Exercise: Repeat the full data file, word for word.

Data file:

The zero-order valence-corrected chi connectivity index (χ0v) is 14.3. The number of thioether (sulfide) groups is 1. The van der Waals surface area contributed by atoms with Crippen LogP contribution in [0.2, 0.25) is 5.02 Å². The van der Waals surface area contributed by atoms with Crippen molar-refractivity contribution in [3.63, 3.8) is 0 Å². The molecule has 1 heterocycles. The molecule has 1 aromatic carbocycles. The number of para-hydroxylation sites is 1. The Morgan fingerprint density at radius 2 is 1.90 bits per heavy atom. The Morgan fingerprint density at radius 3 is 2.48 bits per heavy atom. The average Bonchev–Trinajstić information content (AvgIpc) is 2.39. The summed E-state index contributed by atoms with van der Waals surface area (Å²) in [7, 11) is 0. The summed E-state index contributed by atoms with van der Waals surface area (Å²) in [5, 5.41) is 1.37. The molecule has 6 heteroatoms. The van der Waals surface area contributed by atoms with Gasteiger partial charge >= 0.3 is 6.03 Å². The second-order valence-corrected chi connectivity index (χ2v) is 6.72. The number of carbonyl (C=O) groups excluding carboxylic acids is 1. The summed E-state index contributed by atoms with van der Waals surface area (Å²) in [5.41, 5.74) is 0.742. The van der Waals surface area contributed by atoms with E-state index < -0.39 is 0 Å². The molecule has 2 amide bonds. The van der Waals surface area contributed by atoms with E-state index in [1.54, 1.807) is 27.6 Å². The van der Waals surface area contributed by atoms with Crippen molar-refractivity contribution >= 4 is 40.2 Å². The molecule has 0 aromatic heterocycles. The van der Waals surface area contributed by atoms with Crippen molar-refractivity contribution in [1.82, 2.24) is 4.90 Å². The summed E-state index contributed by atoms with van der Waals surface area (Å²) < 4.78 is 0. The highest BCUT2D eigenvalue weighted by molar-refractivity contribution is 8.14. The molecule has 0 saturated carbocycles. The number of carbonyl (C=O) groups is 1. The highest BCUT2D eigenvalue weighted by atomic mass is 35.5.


The zero-order valence-corrected chi connectivity index (χ0v) is 14.3. The number of thioether (sulfide) groups is 1. The van der Waals surface area contributed by atoms with Crippen LogP contribution in [0.2, 0.25) is 5.02 Å². The van der Waals surface area contributed by atoms with Crippen molar-refractivity contribution in [3.63, 3.8) is 0 Å². The molecule has 1 heterocycles. The molecule has 1 aromatic carbocycles. The number of para-hydroxylation sites is 1. The Morgan fingerprint density at radius 2 is 1.90 bits per heavy atom. The Morgan fingerprint density at radius 3 is 2.48 bits per heavy atom. The average Bonchev–Trinajstić information content (AvgIpc) is 2.39. The summed E-state index contributed by atoms with van der Waals surface area (Å²) in [7, 11) is 0. The summed E-state index contributed by atoms with van der Waals surface area (Å²) in [5, 5.41) is 1.37. The molecule has 6 heteroatoms. The van der Waals surface area contributed by atoms with Gasteiger partial charge >= 0.3 is 6.03 Å². The second-order valence-corrected chi connectivity index (χ2v) is 6.72. The number of carbonyl (C=O) groups excluding carboxylic acids is 1. The summed E-state index contributed by atoms with van der Waals surface area (Å²) in [5.41, 5.74) is 0.742. The van der Waals surface area contributed by atoms with E-state index < -0.39 is 0 Å². The molecule has 2 amide bonds. The van der Waals surface area contributed by atoms with E-state index in [1.54, 1.807) is 27.6 Å². The van der Waals surface area contributed by atoms with Crippen molar-refractivity contribution >= 4 is 40.2 Å². The molecule has 0 aromatic heterocycles. The van der Waals surface area contributed by atoms with Crippen molar-refractivity contribution in [1.82, 2.24) is 4.90 Å². The summed E-state index contributed by atoms with van der Waals surface area (Å²) < 4.78 is 0. The highest BCUT2D eigenvalue weighted by molar-refractivity contribution is 8.14. The molecule has 0 saturated carbocycles. The number of carbonyl (C=O) groups is 1. The highest BCUT2D eigenvalue weighted by atomic mass is 35.5.